As a volunteer with HORAC you are placed in one of the placement areas as per the field you are interested in. As a house volunteer or “animator” your role in the house is to act as a big brother/ big sister. You are an addition to the house rather than a substitute for the current house staff.
Volunteers arrive in the houses early in the morning and can help the children finish their homework, get ready for school and then the volunteer can have Dal Bhat (rice, a lentil sauce and curried vegetables). You can then walk the kids to school.
The children are in school from roughly 9:30 am to 4 pm Sunday to Friday. This time is a great to organize activities for the evening and especially Saturday’s activities. It is also your free time so you can manage it as you like but optimizing it for the good of the overall programme is preferred. An organized activity will be more enjoyable for you and the children.
After the children finish school you can go pick them up from school and bring them back to their homes. Once you are at home you can help the children with their homework, then eat Dal Bhat with them, and then have some evening activity planned. It is worth noting that there is a strong emphasis on study and education here in HORAC and therefore activities in the evening time are restricted time wise, a lot of volunteers have found that joining the children’s activities such as sport, dancing or small games can be more rewarding than trying to organize a new activity in a short time.
Saturday is the children’s holiday. We try to make this into a special day for the children. Volunteers will work towards a Saturday activity during the week that will aim to encompass as many houses and age ranges as possible, for example in the past dance competitions, sports days, carnivals and art workshops have been held.
Many volunteers come with specific skill sets and look to use their experience and skills towards projects or ideas they have in mind. It is great that people have this motivation and energy for the programme, however sometimes it is impractical to give volunteers responsibility for projects that will not be completed during their time here. If volunteers have a certain mission or project in mind they are encouraged to contact the office in advance in order to avoid disappointment.
Managing your Time
The children obviously live here 24/7 and therefore many volunteers find it difficult to find time to themselves so we really must insist that volunteers take at least one day off a week other than Saturday. It is up to you to manage your timetable and decide on a day but volunteers are no good to us, or to the children, if they are tired or sick. The volunteer’s health and well-being is very important to us!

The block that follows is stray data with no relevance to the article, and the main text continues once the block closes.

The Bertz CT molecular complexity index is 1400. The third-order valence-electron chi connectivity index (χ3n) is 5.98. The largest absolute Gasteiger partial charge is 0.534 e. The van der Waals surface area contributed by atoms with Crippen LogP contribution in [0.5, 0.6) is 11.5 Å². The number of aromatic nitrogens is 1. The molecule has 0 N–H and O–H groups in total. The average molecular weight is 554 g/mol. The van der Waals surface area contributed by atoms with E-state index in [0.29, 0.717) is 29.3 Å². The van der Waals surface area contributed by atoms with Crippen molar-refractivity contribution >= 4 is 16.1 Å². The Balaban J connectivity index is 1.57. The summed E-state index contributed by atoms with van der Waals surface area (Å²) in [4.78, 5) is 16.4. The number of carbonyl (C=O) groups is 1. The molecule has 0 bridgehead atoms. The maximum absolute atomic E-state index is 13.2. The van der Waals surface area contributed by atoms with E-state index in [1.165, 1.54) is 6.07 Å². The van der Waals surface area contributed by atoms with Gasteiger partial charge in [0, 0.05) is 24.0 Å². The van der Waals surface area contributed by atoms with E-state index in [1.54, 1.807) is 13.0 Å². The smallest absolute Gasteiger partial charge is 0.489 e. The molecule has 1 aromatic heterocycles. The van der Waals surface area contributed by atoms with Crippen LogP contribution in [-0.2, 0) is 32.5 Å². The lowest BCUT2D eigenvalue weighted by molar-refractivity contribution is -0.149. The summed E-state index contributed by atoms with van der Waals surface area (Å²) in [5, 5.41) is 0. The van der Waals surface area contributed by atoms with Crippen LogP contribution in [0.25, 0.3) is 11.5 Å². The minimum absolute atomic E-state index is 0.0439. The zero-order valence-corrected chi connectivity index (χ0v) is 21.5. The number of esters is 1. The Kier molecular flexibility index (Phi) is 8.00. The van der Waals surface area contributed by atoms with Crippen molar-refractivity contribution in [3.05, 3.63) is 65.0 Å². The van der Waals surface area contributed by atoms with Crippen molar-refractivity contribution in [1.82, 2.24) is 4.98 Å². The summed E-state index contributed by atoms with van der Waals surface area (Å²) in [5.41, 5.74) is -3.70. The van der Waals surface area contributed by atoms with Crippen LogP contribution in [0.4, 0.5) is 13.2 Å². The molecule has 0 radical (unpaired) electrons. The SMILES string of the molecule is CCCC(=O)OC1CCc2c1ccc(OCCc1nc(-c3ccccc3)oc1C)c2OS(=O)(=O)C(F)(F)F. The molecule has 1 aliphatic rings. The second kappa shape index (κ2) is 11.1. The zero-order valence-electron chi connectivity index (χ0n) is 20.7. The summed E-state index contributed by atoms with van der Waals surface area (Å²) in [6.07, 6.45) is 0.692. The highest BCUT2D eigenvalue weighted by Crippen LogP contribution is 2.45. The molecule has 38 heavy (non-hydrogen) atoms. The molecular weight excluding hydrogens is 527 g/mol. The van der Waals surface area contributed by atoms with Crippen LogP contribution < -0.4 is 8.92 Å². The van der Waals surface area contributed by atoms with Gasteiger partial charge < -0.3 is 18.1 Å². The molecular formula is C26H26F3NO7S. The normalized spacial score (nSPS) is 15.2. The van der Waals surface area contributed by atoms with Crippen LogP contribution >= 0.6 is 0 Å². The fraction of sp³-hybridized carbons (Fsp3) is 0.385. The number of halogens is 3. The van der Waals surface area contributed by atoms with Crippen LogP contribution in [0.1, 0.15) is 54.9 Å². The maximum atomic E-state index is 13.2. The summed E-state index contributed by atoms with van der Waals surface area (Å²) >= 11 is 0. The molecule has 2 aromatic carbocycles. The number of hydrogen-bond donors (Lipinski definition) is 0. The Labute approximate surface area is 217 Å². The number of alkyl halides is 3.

If volunteers have any ideas, suggestions, problems, advices, volunteers are requested to contact to the office administration directly.
Working in the Nepali Culture
One of the most exciting aspects of this volunteer programme is the opportunity it affords the volunteer to work in a new culture. Many Nepali people and systems will work very differently to the way volunteers are used to them working in their home country but it is important volunteers adopt the role of learner and guest rather than assuming that their way of doing things is correct or better.
Having a foreknowledge of the culture you are working in will help you understand why they do things the way they do and therefore, make the exchange of ideas and experiences much more rewarding.
On arrival, volunteers are given an induction where they will receive training on working within the Nepali culture and what behavior is expected of our volunteers.
Code of Conduct
HORAC Code of Conduct sets out eight principles that aim to encourage responsible, responsive volunteers. The eight principles outlined in code of conduct include, money, dress, professionalism, consumption of alcohol, tobacco and other drugs, photography, personal information, relationships amongst staff and boundaries with the children.
Child safety is paramount to this organization and we endeavor to protect the children in every aspect of their time here. For this reason it is important that volunteers who will be coming in contact with the children are familiar with our policies.